Contrary to its name, she found it peaceful, relaxing and frequently stated it was the only place she could truly breathe.  There were seldom others along its mile or so of shore line but in recent years cottages have sprung up along its far bank and “Lots for Sale” signs dotted the opposite side of the road from where she had parked.  The realization that the days of blessed isolation walking these shores were numbered brought regret.  She heard the playful voices of children drift across the expanse of calm water to accent her point.  But she was determined to enjoy it as long as it remained a balm to her spirit and she could push this knowledge to the back of her mind.

She wound up the car windows, jammed a baseball cap on her head to shield her eyes from the bright sun, scooped up her camera from the seat beside her and emerged into the light.  She was enveloped in the almost liquid  flow over her senses.  This place had a unique feel to it.  The smell of the ocean just beyond the neck of the harbor, the dance of sunlight on the face of the water and the myriad  sounds of insects and birds seemed to enter her psyche from every angle.  It was a sheltered harbor and even on days when the main shoreline was blustery it was always shielded here from the force of the gales.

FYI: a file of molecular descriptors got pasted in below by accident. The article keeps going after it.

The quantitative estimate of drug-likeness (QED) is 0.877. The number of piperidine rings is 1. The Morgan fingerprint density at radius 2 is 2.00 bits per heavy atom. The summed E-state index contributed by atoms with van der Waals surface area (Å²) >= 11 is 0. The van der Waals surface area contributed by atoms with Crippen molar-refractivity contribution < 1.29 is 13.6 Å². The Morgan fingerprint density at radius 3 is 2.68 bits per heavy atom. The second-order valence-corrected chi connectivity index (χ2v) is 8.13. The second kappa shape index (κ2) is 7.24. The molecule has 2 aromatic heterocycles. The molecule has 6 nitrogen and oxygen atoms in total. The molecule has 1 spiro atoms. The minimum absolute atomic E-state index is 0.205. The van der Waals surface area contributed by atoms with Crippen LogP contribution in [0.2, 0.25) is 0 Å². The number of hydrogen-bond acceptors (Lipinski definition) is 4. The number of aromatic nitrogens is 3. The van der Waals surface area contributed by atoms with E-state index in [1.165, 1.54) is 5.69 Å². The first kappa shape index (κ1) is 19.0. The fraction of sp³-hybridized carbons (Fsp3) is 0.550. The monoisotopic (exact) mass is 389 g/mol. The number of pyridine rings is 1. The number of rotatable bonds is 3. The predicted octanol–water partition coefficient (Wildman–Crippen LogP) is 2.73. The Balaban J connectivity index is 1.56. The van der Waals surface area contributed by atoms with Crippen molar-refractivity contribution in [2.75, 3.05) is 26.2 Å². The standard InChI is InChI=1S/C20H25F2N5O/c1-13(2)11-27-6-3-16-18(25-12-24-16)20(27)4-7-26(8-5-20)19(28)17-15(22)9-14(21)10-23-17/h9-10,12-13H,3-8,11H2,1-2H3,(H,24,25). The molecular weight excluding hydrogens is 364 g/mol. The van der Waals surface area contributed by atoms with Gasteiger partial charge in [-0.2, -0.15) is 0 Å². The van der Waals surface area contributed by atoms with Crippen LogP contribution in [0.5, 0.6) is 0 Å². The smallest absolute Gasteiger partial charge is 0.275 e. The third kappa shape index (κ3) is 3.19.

Over the years she had taken roll after roll of film trying to capture the elusive spirit of this place but eventually realized it wasn’t possible to capture the mood in one photo because it was ever-changing.  She had walked its shores in every season, every weather condition and every type of light.  In doing so, came to the conclusion that it was like a living being.  You couldn’t take a photo of someone and state, “This is John, full and complete”.  This enlightenment encouraged her to separate some of her photos, enlarge them, frame them to display on her wall and title her “gallery” as The Many Moods of Savage Harbor.

Her father’s tales of MICMAC Indians inhabiting this area since time immortal and the occasional finding of an artifact such as an arrow head along with the large, faint circles of dark earth in a nearby plowed  field were teepees once stood, gave the area a feeling of permanence.

She stood by the car to draw peace into her, then set out on the walk she had taken as a ritual as far back as she could remember.  All the cares of the day, the hustle and bustle world of finance, worry and rushing fell away within a couple of minutes and she felt as one with nature.  The sun warmed  her skin and the gentle breeze seemed to whisper secrets of the past in her ear.